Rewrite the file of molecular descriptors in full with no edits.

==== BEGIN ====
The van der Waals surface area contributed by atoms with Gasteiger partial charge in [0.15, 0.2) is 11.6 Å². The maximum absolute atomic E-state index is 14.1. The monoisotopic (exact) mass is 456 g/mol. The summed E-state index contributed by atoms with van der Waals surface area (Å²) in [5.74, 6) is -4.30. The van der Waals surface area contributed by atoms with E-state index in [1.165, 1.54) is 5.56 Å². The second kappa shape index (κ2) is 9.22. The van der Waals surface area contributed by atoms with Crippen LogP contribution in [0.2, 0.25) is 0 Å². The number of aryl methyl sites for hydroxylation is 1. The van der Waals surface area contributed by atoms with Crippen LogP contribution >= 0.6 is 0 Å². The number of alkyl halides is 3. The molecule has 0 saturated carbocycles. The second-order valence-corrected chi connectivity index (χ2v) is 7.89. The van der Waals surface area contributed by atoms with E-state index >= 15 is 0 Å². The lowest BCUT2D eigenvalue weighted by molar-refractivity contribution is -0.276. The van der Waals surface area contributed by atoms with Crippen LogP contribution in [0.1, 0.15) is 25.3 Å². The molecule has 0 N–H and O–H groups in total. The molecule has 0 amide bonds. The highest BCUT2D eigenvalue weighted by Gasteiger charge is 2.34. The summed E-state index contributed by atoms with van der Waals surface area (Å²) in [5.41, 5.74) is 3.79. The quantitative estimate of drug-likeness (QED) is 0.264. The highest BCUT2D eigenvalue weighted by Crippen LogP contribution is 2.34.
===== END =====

The van der Waals surface area contributed by atoms with Gasteiger partial charge in [0.15, 0.2) is 11.6 Å². The maximum absolute atomic E-state index is 14.1. The monoisotopic (exact) mass is 456 g/mol. The summed E-state index contributed by atoms with van der Waals surface area (Å²) in [5.74, 6) is -4.30. The van der Waals surface area contributed by atoms with E-state index in [1.165, 1.54) is 5.56 Å². The second kappa shape index (κ2) is 9.22. The van der Waals surface area contributed by atoms with Crippen LogP contribution in [0.2, 0.25) is 0 Å². The number of aryl methyl sites for hydroxylation is 1. The van der Waals surface area contributed by atoms with Crippen LogP contribution >= 0.6 is 0 Å². The number of alkyl halides is 3. The molecule has 0 saturated carbocycles. The second-order valence-corrected chi connectivity index (χ2v) is 7.89. The van der Waals surface area contributed by atoms with E-state index >= 15 is 0 Å². The lowest BCUT2D eigenvalue weighted by molar-refractivity contribution is -0.276. The van der Waals surface area contributed by atoms with Crippen LogP contribution in [0.1, 0.15) is 25.3 Å². The molecule has 0 N–H and O–H groups in total. The molecule has 0 amide bonds. The highest BCUT2D eigenvalue weighted by Gasteiger charge is 2.34. The summed E-state index contributed by atoms with van der Waals surface area (Å²) in [5.41, 5.74) is 3.79. The quantitative estimate of drug-likeness (QED) is 0.264. The highest BCUT2D eigenvalue weighted by Crippen LogP contribution is 2.34.